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Normaundie (also Normandy) is a Duchy of Normandy on the coast of France, south of the English Channel between Brittany (to the west) and Picardy (to the east). The geopolitical region of Normandy is a part of the Normandy Tribunal, but should be understood to be distinct from it.


The region is bordered along the northern coasts by the English Channel. There are granite cliffs in the west and limestone cliffs in the east. There are also long stretches of beach in the central region. There are meanders of the Seine as it approaches its estuary which form a notable feature of the landscape. The highest point is the Signal d'Écouves (427m) in the Suisse Normande.

Early History[]

Belgian Celts, known as Gauls, invaded Normandy in successive waves from the 4th century BC to the 3rd century BC. Much of our knowledge about this group comes from Julius Caesar’s de Bello Gallico. Caesar identified several different groups among the Belgian Celts, who occupied separate regions and lived in enclosed agrarian towns. In 57 BC the Gauls united under Vercingetorix in an attempt to resist the onslaught of Caesar’s army. After their defeat at Alesia, the people of Normandy continued to fight until 51 BC, the year Caesar completed his conquest of Gaul.

In the late 3rd century, barbarian raids devastated Normandy. Coastal settlements risked raids by Saxon pirates. The situation was so severe that an entire legion was garrisoned at Constantia. As a result of Diocletian’s reforms, Normandy was detached from Brittany, while remaining within Gallia Lugdunensis. Christianity began to enter the area during this period: Saint Mellonius was supposedly ordained Bishop of Rouen in the mid-3rd century. In 406, Germanic tribes began invading from the West, while the Saxons subjugated the Norman coast. The Roman Emperor withdrew from most of Normandy and gave it back its ancient name: Armorica. Rural villages were abandoned and the remaining Romans confined themselves to within urban fortifications.

As early as 486, the area between the Somme and the Loire came under the control of the Frankish lord Clovis. Frankish colonization did not occur on a massive scale, and is evidenced chiefly by cemeteries in Envermeu, Londinieres, Herouvillette, and Douvrend. Eventually the eastern region of Normandy became a residence for Merovingian royalty.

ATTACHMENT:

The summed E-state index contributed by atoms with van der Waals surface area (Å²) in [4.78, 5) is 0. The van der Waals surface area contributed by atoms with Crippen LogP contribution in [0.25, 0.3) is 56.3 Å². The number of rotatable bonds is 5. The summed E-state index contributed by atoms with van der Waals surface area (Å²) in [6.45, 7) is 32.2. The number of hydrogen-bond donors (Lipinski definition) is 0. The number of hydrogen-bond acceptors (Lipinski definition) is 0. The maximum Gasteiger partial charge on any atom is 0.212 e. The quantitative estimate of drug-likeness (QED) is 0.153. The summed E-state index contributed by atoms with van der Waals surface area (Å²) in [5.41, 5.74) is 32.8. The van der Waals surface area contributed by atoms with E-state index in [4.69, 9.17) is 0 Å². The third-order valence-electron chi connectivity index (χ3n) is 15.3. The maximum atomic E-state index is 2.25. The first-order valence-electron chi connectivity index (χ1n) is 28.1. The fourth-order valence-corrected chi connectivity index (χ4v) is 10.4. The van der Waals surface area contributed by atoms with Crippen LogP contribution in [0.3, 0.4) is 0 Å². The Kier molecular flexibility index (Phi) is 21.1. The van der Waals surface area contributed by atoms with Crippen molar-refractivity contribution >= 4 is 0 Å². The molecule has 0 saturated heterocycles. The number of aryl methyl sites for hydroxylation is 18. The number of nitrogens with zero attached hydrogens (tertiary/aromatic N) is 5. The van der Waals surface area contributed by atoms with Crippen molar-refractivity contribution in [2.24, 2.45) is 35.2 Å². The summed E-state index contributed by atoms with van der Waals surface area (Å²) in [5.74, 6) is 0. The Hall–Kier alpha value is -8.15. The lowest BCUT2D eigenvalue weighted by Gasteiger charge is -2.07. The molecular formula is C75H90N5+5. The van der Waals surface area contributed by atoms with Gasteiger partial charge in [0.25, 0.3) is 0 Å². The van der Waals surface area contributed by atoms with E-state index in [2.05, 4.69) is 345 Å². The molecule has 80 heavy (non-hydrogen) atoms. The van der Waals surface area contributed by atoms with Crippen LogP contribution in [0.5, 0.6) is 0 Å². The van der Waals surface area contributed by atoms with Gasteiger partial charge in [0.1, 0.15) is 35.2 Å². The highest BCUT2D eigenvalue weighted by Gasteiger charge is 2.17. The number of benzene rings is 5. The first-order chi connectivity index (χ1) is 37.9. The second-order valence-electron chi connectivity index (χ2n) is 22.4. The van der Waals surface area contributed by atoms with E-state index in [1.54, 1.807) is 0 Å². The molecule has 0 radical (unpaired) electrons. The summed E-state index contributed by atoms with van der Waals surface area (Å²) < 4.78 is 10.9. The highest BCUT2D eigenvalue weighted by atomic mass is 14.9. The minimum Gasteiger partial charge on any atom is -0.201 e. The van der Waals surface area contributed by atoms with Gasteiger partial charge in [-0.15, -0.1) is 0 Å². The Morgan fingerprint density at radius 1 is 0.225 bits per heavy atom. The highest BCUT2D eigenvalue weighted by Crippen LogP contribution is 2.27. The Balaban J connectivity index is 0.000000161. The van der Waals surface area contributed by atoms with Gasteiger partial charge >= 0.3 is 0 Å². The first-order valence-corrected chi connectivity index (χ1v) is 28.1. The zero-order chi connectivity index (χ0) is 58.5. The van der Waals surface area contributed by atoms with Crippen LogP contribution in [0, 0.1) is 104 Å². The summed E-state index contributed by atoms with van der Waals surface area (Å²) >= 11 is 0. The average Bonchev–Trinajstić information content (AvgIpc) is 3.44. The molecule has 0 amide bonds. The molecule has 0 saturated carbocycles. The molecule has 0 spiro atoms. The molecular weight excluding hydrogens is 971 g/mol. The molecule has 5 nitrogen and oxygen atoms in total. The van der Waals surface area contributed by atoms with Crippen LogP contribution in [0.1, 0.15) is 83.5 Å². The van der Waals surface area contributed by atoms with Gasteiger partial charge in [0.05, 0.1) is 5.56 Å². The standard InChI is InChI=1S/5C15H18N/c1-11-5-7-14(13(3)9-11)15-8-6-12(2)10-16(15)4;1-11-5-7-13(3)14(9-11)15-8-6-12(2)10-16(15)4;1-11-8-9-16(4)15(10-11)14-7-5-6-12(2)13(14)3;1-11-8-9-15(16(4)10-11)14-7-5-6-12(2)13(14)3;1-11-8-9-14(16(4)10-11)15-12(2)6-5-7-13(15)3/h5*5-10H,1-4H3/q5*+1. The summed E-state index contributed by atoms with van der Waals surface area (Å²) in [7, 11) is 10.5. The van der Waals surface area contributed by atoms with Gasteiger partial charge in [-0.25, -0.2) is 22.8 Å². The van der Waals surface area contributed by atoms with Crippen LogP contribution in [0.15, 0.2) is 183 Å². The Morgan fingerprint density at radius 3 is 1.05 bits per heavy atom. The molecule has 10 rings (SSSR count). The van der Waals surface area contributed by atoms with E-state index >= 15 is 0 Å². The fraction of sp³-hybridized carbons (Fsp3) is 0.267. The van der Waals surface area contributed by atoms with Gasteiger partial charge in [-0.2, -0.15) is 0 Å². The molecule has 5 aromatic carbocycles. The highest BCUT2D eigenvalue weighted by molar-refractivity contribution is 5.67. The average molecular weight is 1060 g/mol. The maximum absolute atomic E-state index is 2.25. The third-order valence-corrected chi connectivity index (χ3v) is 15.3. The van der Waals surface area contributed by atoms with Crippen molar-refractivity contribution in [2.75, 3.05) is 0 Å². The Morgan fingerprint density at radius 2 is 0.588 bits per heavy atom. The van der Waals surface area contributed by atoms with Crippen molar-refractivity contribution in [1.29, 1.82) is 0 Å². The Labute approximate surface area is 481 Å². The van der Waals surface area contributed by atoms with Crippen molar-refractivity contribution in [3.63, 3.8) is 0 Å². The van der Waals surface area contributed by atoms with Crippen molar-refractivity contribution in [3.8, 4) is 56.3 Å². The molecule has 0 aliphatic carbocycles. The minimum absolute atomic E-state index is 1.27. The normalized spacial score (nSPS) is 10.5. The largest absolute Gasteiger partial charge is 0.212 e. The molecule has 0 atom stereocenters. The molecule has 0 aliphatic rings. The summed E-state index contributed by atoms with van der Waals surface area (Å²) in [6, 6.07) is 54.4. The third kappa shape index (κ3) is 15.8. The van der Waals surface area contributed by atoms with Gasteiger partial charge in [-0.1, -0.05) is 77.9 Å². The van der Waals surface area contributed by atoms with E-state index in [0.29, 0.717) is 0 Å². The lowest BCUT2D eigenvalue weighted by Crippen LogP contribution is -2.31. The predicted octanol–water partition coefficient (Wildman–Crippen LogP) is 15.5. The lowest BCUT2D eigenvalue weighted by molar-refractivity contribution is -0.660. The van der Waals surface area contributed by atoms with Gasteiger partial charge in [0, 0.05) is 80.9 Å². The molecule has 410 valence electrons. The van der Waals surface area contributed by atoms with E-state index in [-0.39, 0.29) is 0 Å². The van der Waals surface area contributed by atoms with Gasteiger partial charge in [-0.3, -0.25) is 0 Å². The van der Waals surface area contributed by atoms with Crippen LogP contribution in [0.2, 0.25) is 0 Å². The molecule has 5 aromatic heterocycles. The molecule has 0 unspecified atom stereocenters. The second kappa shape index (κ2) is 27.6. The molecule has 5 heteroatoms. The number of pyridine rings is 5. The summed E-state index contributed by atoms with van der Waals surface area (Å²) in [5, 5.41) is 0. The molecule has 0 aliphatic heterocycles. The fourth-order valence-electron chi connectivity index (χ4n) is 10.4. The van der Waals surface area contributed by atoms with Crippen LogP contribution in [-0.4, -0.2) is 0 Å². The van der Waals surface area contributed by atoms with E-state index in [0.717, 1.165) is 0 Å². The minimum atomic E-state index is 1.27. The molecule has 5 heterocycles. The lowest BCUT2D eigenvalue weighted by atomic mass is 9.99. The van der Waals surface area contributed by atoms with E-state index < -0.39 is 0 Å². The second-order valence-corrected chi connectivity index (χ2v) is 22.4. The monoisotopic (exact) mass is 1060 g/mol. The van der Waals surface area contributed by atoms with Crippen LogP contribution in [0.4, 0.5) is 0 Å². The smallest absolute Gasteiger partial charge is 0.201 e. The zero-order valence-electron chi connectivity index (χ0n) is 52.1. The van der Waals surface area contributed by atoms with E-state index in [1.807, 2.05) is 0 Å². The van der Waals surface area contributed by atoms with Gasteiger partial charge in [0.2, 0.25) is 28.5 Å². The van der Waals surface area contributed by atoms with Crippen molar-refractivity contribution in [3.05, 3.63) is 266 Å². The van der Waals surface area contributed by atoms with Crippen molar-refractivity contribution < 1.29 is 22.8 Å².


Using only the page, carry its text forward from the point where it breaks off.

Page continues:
The Christianization of the area continued with the construction of cathedrals in the principal cities and churches in minor localities. This establishment of the parishes would continues for a long time. The smaller parishes tended to be located in the plains around Caen while the rural parished took up more space. Villagers would be buried around the local parish church up until the Carolingian era.

The Norman Monarchy developed in the 6th century in the isolated western regions. In the 7th century the Norman aristocrats founded several abbeys in the valley of the Seine: Fontenelle in 649, Jumièges about 654, Pavilly, Montivilliers. These Norman abbeys rapidly adopted the Benedictine Rule. They came to possess great quantities of land throughout France, from which they drew considerable income. They therefore became involved in political and dynastic rivalries.

The Coming of the Normans[]

Normandy takes its name from the Viking invaders who menaced large parts of Europe towards the end of the 1st millennium in two phases (790-930, then 980-1030). They were called Northmanorum, which means ‘men of the North.’ This name provides the basis for the term ‘Norman.’ After 911, this name replaced the term Neustria, which had formerly been used to describe Normandy.

The first Viking raids began between 790 and 800 on the coasts of western France. Several coastal areas were lost during the reign of Louis the Pious (814 - 840). The incursions in 841 caused severe damage to Rouen and Jumièges. The Viking attackers sought to capture the treasures stored at monasteries, easy prey considering the helplessness of the monks to defend themselves. An expedition in 845 went up the Seine and reached Paris. The raids were carried out primarily in the summer, the Northmen wintering in Scandinavia.

After 851 they began to stay in the lower Seine valley for the winter. In January 852 they burned the Abbey of Fontenelle. The monks who were still alive fled to Boulogne-sur-Mer in 858 and to Chartres in 885. The relics of Saint Honorine of Graville were transported from Graville to Conflans, safer by virtue of its southerly location. The monks of Normandy also attempted to move their archives and monastic libraries to the South, but several were burned by the Vikings.